Even though Herod was the king and John was a radical repentance-preaching prophet crying out in the wilderness, “make straight a way for the LORD,” Herod liked to listen to him.

When I picture the scene in my mind, I think about the way that a child throwing a tantrum actually wants an adult to step in and restore order.  Herod has been spoiled by his power, and he needs to hear a Godly critique of his life.  He is perplexed to discover that someone as powerless as John can hold his attention, and so he protects him.  But John continues to expose Herod and Herodias’ relationship as unlawful, and so — in a scene so dramatic it has spawned an opera — the girl we’ve come to know as Salome dances before her father Herod and secures the right to ask for John’s death.

King David, too, has made a mistake — though it’s been expunged from this morning’s reading.  You might have noticed that we skipped over some verses in the reading from 2 Samuel.  They tell the story of Uzzah, who was named in v. 3 as one of the sons of Abinadab who accompanied the ark as it journeyed toward Jerusalem.  In the missing verses, Uzzah reaches out to touch the ark of the covenant, perhaps to keep it from falling, and is struck dead.  It’s a story that deserves a sermon of its own, so I wont’ go into it too much, but for the purpose of this morning’s worship, it served to remind David that the power he enjoyed as king was secondary to the power of God, which placed every good gift in him and brought him to this place in his life.

Unlike Herod, David recognizes his mistake and is able to make the course correction.  He seems to grasp the danger of his own pride… though this first glimpse of his personality flaws foreshadows the troubles waiting for him just around the corner.  As the ark of the covenant enters Jerusalem, bringing the visible sign of the invisible God before the nation, David strips off all his royal finery and dances before the LORD with all his might.  Without saying a word, David communicates to the people that there is one LORD before whom we are all naked.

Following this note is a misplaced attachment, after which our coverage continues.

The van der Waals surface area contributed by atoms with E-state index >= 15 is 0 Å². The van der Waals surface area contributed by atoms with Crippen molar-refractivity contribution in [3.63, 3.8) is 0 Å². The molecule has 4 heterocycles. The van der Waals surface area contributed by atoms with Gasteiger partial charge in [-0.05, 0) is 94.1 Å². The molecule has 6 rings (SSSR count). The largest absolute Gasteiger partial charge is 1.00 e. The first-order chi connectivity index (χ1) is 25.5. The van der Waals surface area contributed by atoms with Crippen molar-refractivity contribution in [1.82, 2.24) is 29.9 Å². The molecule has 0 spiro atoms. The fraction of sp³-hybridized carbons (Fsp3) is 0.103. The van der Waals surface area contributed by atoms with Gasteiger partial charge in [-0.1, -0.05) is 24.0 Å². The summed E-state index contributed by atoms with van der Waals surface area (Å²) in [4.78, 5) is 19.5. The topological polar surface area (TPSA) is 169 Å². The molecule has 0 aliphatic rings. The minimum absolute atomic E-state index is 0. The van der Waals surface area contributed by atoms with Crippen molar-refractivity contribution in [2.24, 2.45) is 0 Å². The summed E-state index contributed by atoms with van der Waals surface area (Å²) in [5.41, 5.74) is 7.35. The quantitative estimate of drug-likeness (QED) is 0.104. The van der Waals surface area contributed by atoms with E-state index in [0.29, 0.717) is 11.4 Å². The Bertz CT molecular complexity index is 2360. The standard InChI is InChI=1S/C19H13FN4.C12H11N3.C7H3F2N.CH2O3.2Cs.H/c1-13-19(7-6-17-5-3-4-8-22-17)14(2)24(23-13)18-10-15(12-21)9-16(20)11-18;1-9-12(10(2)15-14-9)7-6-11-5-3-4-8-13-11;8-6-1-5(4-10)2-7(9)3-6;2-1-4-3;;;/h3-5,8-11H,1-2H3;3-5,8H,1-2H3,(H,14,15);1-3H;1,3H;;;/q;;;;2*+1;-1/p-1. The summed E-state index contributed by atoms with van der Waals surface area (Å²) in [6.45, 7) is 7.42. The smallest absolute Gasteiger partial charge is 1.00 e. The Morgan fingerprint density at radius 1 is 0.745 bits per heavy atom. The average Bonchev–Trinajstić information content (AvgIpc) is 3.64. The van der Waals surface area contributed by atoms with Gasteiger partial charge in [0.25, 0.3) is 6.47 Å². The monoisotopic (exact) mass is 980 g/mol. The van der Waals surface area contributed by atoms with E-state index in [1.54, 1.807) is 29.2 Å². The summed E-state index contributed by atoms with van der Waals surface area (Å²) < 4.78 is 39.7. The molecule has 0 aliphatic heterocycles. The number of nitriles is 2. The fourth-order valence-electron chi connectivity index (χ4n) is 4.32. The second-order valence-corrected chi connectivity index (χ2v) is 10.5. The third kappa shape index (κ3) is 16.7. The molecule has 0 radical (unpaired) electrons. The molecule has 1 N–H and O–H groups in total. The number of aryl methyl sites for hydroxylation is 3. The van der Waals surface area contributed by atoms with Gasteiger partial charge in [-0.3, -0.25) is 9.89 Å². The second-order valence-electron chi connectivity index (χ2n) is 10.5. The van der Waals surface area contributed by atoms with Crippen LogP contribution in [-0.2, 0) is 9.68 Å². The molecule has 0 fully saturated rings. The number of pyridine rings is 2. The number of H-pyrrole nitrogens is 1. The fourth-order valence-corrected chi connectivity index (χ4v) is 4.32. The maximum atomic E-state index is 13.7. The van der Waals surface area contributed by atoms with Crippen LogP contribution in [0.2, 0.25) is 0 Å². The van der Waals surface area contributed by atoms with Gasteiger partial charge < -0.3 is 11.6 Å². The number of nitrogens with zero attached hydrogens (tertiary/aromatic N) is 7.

When I was a child, learning to play the violin, I had to give a recital at the end of each year.  Recitals made me a little bit nervous.  Standing before all the other kids and their parents, and my parents and my teacher, I felt exposed.  I felt naked.  Somewhere along the line I learned that trick for dealing with my nerves where you imagine everyone else in the room in their underwear.  I never made the connection before now, but I think the reason that trick works is because it levels the playing field, at least in our minds.  We’re all exposed.

Decades later, having mastered my anxiety in most situations, I find that the price I’ve paid for some mastery of one set of skills is that I’ve lost the sensation of truly learning something for the first time.  That’s part of the reason behind the Latin Dance classes with Kerry.  I’m taking guitar lessons at the Old Town School as well, and I have to tell you that at the end of the first lesson, when all I’d accomplished was blistering my right thumb and bruising the fingers of my left hand, when the music I made could have been pleasing to no one but the LORD, I almost broke down and cried.  Not out of embarrassment or frustration, but out of joy.  It felt so good to be so exposed, so open, to be learning, to be growing.

Dear friends, I hope you’ve got spaces and places in your life where you get to be wide open like that.  I hope there are people and communities in which you still feel free to try new things, to make mistakes, to learn, to grow.  I hope you are able to be vulnerable with your family members and honest about your failures and limitations with your co-workers.  Closer to home, I hope we are being and becoming the kind of church that creates opportunities for you to discover and use your God given gifts and talents in a spirit of joyful discovery instead of dutiful obligation.

As hard as it may be to remember, in our overly professionalized lives, in our cultures of competition, we are not called to be perfect.  Paul says to the Ephesians,

Blessed be the God and Parent of our Lord Jesus Christ, who has blessed us in Christ with every spiritual blessing in the heavenly places, just as God chose us in Christ before the foundation of the world to be holy and blameless before God in love.  God destined us for adoption as God’s children through Jesus Christ, according to the good pleasure of God’s will, to the praise of God’s glorious grace freely bestowed on us in the Beloved.  In him we have redemption through his blood, the forgiveness of our trespasses, according to the riches of God’s grace, lavished on us.

We are blameless not because of our performance, but by the grace of God’s love.  It is that love that allows us to live our lives like baby Isla did this morning, dressed in not much more than a linen ephod, squirming her first little dance before the LORD as she was washed in these baptismal waters and adopted into the forgiving family of God.

Perhaps as we come forward, as we pass this baptismal font on our way to the communion rail, we will follow in her footsteps and we will dance as well.